More than 50 Annenberg faculty, students, postdoctoral fellows, and research staff will present research next month at the International Communication Association's 66th Annual Conference, held June 9-13 in Fukuoka, Japan. In addition, ICA President and Annenberg Professor Amy Jordan will deliver her presidential address on Saturday Evening.
As uprisings consumed the Arab world from 2010 to 2012, there was a worldwide scramble to understand the events, their causes, and their implications. Over the next several years, many commentators pointed to technology and social media, casting them as the key change agent in the people’s quest for popular sovereignty.
In 1966 — exactly 50 years ago this week — Communist Party Chairman Mao Zedong made a sweeping edict: China would purge its corrupt capitalist remnants and awaken to a new era of Communist ideology, true and pure. In heeding the call of the Cultural Revolution, China’s youth formed Red Guard groups whose fierce adherence to Maoist ideology drove them to engage in an uncompromising purge of anything Confucian, Western, or bourgeois. For several years, violence wracked China’s cities.
Kathleen Hall Jamieson, director of the Annenberg Public Policy Center, was selected as the 2016 recipient of the American Philosophical Society‘s Henry Allen Moe Prize in recognition of her paper “Implications of the Demise of ‘Fact’ in Political Discourse.” She was presented with the award at the Society’s April Meeting on Friday, April 29, 2016.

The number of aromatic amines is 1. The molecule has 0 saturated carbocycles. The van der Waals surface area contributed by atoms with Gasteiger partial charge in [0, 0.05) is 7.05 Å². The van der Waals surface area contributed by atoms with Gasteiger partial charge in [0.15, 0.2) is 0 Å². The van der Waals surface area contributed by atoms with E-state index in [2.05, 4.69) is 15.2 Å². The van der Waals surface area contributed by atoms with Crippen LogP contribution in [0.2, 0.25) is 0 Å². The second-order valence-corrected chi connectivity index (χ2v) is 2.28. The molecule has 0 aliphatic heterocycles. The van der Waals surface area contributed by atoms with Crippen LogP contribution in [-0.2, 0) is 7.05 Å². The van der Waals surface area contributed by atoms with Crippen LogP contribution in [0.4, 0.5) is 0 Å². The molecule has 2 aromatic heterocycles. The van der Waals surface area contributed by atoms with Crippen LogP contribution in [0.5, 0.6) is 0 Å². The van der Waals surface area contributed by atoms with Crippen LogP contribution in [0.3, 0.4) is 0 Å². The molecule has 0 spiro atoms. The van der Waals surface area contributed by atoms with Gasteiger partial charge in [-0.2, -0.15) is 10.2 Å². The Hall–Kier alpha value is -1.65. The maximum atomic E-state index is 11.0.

With small staffs and shoestring budgets, many non-profit organizations excel at their core missions, but struggle with communication and fundraising — both crucial ingredients to survive and grow.
Some turn to consultants, but of course a top consultant isn’t cheap. For six non-profits, another option recently came to the rescue, totally pro bono: Professor Joan Garry’s students.
Comm 386: Non-Profit Communication Strategy, offered each spring, provides a unique opportunity for students and non-profit organizations alike.
Millions of those infected with HIV worldwide are young women, ages 15-24, according to the World Health Organization. Because the HIV epidemic overlaps with an epidemic of intimate partner violence (IPV) against women and girls, researchers have suspected a correlation between inequities in relationship power and the risky sexual behavior that can lead to HIV transmission.
Over his 40 years of teaching, Professor Joseph Cappella has always been keen to embrace classroom technology. A few decades ago, for example, he had a really fancy overhead projector. “It weighed about as much as a small Volkswagen,” he laughs. “Things have changed quite a bit.”
The video shows a Jordanian pilot in an orange jumpsuit standing in a cage, his head bowed. A match hits unseen gasoline, and what follows is unspeakable. The pilot burns to death at the hands of the Islamic State, multiple cameras recording it in detail. The event itself was perhaps a minute, but the official edited video drags on for 22 minutes. Maximizing fear and horror on phones and computers worldwide — that’s the whole point.